Your child’s healthiest body is typically along a fairly even weight trajectory that begins at birth, and a big spike or dip is cause for concern. Be very careful about the assumptions you make about your child’s body – we live in a society that mistakenly believes that people living in larger bodies are unhealthy and that intentional weight loss is healthy. It simply isn’t true, and the more you learn about this, the better position you are in to help your child.

But eating disorders go beyond weight gain and loss. A person who has an eating disorder often has distorted beliefs about their body and food. Often a child who is heading for, or already has an eating disorder talks about hating their body. They may mention that they’re “cleaning up” their eating, which typically means removing certain foods like sugar, carbs, and animal products. These changes don’t always lead to eating disorders, but they are cause for concern.

Notice patterns during and after eating. A child who is flirting with or has developed an eating disorder may often say they “already ate,” or “aren’t hungry” at the dinner table. Or you may notice that they go to the bathroom or out for exercise immediately after eating.

Look for behavioral changes outside of eating and body size, like anxiety, defiance, and changes in who they spend time with. These signs are often not immediately identified as eating disorder symptoms, but they often occur at the same time as an eating disorder is building strength.


Overall, observe your child. See if you can notice patterns around eating, body, behavior, and mood. Notice if your child is eating more or less, losing weight, going to the bathroom after dinner, and otherwise behaving in a manner that is different than before. Write down your observations and talk to someone else – ideally a professional – before you approach your child so that you have a clear message and approach.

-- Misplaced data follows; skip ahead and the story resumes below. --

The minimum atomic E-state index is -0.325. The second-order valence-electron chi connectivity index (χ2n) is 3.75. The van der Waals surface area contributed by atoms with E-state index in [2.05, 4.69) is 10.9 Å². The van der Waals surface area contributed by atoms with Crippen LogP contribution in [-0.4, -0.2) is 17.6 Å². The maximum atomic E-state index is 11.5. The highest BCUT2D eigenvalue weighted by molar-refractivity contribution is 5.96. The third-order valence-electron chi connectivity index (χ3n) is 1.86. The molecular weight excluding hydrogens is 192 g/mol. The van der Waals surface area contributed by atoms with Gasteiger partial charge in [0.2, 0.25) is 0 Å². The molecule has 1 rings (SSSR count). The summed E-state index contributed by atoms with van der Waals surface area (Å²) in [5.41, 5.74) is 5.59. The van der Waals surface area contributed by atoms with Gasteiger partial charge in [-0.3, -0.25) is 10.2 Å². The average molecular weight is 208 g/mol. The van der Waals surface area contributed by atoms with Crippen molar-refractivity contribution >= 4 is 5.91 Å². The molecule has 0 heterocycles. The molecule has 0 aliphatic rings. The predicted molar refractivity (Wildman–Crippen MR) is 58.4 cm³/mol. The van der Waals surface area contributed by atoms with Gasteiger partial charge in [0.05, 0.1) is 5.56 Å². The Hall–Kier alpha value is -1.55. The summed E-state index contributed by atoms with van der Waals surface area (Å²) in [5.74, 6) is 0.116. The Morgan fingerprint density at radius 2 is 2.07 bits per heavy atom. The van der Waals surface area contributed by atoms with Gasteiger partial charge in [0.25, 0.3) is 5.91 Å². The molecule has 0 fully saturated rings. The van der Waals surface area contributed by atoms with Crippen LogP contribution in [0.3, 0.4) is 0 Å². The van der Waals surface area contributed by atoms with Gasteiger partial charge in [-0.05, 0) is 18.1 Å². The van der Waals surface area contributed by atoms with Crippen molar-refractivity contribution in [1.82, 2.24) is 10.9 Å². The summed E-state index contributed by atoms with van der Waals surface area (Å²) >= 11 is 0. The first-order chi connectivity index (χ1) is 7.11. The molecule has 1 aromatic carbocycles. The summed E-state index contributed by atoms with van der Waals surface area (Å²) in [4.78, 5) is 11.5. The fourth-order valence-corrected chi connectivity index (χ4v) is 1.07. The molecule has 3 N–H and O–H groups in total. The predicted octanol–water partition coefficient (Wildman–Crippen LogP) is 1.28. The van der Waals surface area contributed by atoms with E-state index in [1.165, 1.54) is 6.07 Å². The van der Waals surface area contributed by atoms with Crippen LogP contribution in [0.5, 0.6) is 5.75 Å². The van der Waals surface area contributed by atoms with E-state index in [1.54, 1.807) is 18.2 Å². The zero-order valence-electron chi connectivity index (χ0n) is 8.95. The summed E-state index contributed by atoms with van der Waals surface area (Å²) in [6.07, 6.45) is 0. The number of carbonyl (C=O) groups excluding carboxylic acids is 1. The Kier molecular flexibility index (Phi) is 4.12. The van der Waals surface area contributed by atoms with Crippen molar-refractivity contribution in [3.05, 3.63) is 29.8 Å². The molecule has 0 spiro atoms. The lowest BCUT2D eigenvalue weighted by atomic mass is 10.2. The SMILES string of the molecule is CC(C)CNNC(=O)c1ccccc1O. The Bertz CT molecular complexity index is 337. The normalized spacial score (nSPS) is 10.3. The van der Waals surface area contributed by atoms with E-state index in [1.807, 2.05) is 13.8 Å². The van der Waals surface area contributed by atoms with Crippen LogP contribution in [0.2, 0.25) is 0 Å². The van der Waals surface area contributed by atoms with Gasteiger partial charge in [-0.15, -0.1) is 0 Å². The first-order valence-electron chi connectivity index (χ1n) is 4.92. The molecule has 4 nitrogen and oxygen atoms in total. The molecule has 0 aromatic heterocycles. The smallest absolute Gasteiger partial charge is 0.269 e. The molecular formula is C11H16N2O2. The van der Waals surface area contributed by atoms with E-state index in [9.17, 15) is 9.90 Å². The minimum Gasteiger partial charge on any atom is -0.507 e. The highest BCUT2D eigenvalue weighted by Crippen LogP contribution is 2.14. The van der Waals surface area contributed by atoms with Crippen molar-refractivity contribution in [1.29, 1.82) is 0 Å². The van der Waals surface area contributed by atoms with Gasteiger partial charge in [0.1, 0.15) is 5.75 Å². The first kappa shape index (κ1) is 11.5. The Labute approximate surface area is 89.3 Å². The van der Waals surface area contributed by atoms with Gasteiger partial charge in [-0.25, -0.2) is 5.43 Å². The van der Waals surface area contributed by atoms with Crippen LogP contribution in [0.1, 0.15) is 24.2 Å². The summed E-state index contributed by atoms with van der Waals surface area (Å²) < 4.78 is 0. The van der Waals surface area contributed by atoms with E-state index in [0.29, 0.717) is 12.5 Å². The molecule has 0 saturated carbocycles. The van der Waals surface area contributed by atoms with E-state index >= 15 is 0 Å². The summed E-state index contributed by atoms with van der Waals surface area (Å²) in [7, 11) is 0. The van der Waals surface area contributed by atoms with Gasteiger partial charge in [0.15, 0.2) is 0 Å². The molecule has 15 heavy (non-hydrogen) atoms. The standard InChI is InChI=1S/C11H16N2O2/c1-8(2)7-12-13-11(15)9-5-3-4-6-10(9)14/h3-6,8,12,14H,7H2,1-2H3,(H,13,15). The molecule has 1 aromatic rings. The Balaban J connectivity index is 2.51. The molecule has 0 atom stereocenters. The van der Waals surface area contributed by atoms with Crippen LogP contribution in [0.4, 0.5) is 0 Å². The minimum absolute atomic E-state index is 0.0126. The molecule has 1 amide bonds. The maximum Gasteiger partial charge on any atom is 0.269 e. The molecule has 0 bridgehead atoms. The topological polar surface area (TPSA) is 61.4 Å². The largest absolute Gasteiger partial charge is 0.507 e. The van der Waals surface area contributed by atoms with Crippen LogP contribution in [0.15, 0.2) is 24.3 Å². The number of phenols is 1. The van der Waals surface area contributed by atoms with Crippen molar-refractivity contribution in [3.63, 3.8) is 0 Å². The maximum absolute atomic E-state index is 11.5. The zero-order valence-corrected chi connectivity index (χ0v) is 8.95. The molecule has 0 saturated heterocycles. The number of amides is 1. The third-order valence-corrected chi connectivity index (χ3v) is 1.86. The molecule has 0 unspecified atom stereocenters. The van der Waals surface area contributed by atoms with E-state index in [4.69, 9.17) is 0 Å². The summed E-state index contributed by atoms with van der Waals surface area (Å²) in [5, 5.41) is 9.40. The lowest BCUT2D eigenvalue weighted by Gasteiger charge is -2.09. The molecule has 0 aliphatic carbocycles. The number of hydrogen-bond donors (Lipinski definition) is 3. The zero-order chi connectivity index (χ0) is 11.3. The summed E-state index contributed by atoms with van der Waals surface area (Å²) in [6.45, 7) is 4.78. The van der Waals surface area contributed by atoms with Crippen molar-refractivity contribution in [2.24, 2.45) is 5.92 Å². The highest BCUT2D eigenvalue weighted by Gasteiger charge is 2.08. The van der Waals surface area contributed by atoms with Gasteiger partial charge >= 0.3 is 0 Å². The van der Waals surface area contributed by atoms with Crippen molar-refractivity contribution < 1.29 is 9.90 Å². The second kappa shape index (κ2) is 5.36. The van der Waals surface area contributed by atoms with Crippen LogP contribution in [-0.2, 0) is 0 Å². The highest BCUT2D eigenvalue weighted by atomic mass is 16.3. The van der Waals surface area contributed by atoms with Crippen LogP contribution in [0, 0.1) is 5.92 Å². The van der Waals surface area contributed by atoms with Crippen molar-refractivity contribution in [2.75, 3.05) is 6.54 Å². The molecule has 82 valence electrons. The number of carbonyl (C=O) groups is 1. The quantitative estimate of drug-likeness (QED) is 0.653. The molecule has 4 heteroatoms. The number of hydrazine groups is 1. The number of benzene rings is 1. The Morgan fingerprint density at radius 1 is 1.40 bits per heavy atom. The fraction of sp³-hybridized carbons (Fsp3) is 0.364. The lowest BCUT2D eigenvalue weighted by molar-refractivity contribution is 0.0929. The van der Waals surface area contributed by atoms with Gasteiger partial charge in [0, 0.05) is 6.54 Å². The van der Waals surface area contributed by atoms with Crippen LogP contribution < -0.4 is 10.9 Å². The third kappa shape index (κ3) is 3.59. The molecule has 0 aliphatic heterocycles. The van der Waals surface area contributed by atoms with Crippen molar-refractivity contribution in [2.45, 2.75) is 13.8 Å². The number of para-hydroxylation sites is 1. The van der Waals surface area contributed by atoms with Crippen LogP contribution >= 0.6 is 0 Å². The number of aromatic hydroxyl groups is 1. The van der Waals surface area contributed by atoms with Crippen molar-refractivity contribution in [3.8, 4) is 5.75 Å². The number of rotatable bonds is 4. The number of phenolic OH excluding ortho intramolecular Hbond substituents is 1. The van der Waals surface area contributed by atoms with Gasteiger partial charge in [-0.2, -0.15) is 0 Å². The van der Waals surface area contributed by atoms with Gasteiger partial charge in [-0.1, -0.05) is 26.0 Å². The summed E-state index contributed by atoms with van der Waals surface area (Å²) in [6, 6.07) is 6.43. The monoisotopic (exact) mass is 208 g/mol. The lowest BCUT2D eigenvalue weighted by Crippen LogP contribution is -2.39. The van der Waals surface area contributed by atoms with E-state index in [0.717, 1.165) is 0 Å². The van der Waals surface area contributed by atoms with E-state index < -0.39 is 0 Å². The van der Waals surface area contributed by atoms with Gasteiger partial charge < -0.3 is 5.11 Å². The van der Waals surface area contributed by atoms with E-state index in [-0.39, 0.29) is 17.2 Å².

3. Approach with inquiry, not accusation

Eating disorders are very tricky and secretive. Parents who want to approach a child about a possible eating disorder must tread carefully and look for ways that will not be scary. This is really important, because when an eating disorder is driven further underground by poorly executed confrontation it may morph into other disorders and/or become even more embedded. It is natural for your child to become defensive, so it’s good to be prepared.

Once you have clarified patterns that are worthy of concern, you want to voice your concerns with your child – don’t wait for your child to come to you or for some other dramatic confirmation of your fears.

Rather than diving in with a direct “I think you have an eating disorder,” present some information about the patterns you have observed. Say things like “I notice you are going to the bathroom after you eat, and I’m feeling concerned.” Focus on the facts and the behaviors, not your child’s physical appearance. You don’t want to say “I’ve noticed you’ve lost a lot of weight,” but instead say “I’ve noticed that you’ve changed your eating patterns.”

The most important thing to do is to not accuse or pass blame. You need to be calm and confident when you tell your child what you have observed and state your concerns. Then listen to your child. Ask questions to open up the conversation. If your child has an eating disorder they will most likely be resistant to getting help. Eating disorders feel like lifesavers when a person is in them, and your child is probably terrified that you’re going to take it away.

Say something like “you may not feel like it’s a big deal, but we are keeping an eye on this because I am concerned because your eating patterns have changed dramatically. We want you to enjoy your body and enjoy your food, and clearly, that’s not what you’re experiencing.” Then tell your child what the next step is.

4. Get help

A good next step is a meeting with a physician. Call the physician in advance and tell them your concerns. Make sure the physician has experience with eating disorders and is informed about them. Unfortunately, few physicians have training in this area so you may need to ask for a referral to find someone who will provide a good assessment. One challenge you may face is the bias that all eating disorders look the same (i.e. underweight). Some physicians will even praise a child who has lost a dangerous amount of weight. A child who has been considered “overweight” for their whole lives, may get applause from a doctor whose only goal is to get that child into the “normal weight” range. But that is misinformed and dangerous.